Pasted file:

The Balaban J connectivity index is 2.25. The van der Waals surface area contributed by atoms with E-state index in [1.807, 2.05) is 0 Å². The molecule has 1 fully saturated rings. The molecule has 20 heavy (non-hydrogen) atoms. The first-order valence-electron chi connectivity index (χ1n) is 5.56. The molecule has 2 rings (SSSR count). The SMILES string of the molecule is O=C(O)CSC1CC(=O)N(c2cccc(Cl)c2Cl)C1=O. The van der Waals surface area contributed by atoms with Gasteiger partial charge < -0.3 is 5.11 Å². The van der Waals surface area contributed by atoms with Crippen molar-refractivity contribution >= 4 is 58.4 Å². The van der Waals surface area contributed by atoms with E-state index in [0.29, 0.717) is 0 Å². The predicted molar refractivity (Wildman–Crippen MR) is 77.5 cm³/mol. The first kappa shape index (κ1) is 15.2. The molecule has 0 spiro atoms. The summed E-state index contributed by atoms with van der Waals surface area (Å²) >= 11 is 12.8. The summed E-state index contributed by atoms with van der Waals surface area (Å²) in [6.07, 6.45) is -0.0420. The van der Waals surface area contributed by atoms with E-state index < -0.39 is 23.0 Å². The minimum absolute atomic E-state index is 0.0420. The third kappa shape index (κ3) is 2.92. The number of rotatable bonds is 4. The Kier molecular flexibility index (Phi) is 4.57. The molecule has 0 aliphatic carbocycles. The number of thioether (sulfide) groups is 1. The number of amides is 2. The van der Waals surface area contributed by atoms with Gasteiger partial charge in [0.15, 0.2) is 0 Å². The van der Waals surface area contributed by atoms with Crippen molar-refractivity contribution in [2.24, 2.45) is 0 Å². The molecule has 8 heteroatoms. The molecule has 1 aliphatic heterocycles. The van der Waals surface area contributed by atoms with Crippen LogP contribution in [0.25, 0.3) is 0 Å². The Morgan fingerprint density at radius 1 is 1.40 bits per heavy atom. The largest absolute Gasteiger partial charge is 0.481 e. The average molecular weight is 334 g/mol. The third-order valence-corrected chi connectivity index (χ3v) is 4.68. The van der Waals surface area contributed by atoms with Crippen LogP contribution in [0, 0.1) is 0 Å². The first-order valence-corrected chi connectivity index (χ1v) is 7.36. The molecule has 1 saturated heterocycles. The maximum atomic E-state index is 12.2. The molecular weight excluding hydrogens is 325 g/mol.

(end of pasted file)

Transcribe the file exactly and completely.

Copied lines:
The Balaban J connectivity index is 2.25. The van der Waals surface area contributed by atoms with E-state index in [1.807, 2.05) is 0 Å². The molecule has 1 fully saturated rings. The molecule has 20 heavy (non-hydrogen) atoms. The first-order valence-electron chi connectivity index (χ1n) is 5.56. The molecule has 2 rings (SSSR count). The SMILES string of the molecule is O=C(O)CSC1CC(=O)N(c2cccc(Cl)c2Cl)C1=O. The van der Waals surface area contributed by atoms with Gasteiger partial charge < -0.3 is 5.11 Å². The van der Waals surface area contributed by atoms with Crippen molar-refractivity contribution >= 4 is 58.4 Å². The van der Waals surface area contributed by atoms with E-state index in [0.29, 0.717) is 0 Å². The predicted molar refractivity (Wildman–Crippen MR) is 77.5 cm³/mol. The first kappa shape index (κ1) is 15.2. The molecule has 0 spiro atoms. The summed E-state index contributed by atoms with van der Waals surface area (Å²) >= 11 is 12.8. The summed E-state index contributed by atoms with van der Waals surface area (Å²) in [6.07, 6.45) is -0.0420. The van der Waals surface area contributed by atoms with E-state index < -0.39 is 23.0 Å². The minimum absolute atomic E-state index is 0.0420. The third kappa shape index (κ3) is 2.92. The number of rotatable bonds is 4. The Kier molecular flexibility index (Phi) is 4.57. The molecule has 0 aliphatic carbocycles. The number of thioether (sulfide) groups is 1. The number of amides is 2. The van der Waals surface area contributed by atoms with Gasteiger partial charge in [0.15, 0.2) is 0 Å². The van der Waals surface area contributed by atoms with Crippen molar-refractivity contribution in [2.24, 2.45) is 0 Å². The molecule has 8 heteroatoms. The molecule has 1 aliphatic heterocycles. The van der Waals surface area contributed by atoms with Crippen LogP contribution in [0.25, 0.3) is 0 Å². The Morgan fingerprint density at radius 1 is 1.40 bits per heavy atom. The largest absolute Gasteiger partial charge is 0.481 e. The average molecular weight is 334 g/mol. The third-order valence-corrected chi connectivity index (χ3v) is 4.68. The van der Waals surface area contributed by atoms with Crippen LogP contribution in [0, 0.1) is 0 Å². The first-order valence-corrected chi connectivity index (χ1v) is 7.36. The molecule has 1 saturated heterocycles. The maximum atomic E-state index is 12.2. The molecular weight excluding hydrogens is 325 g/mol.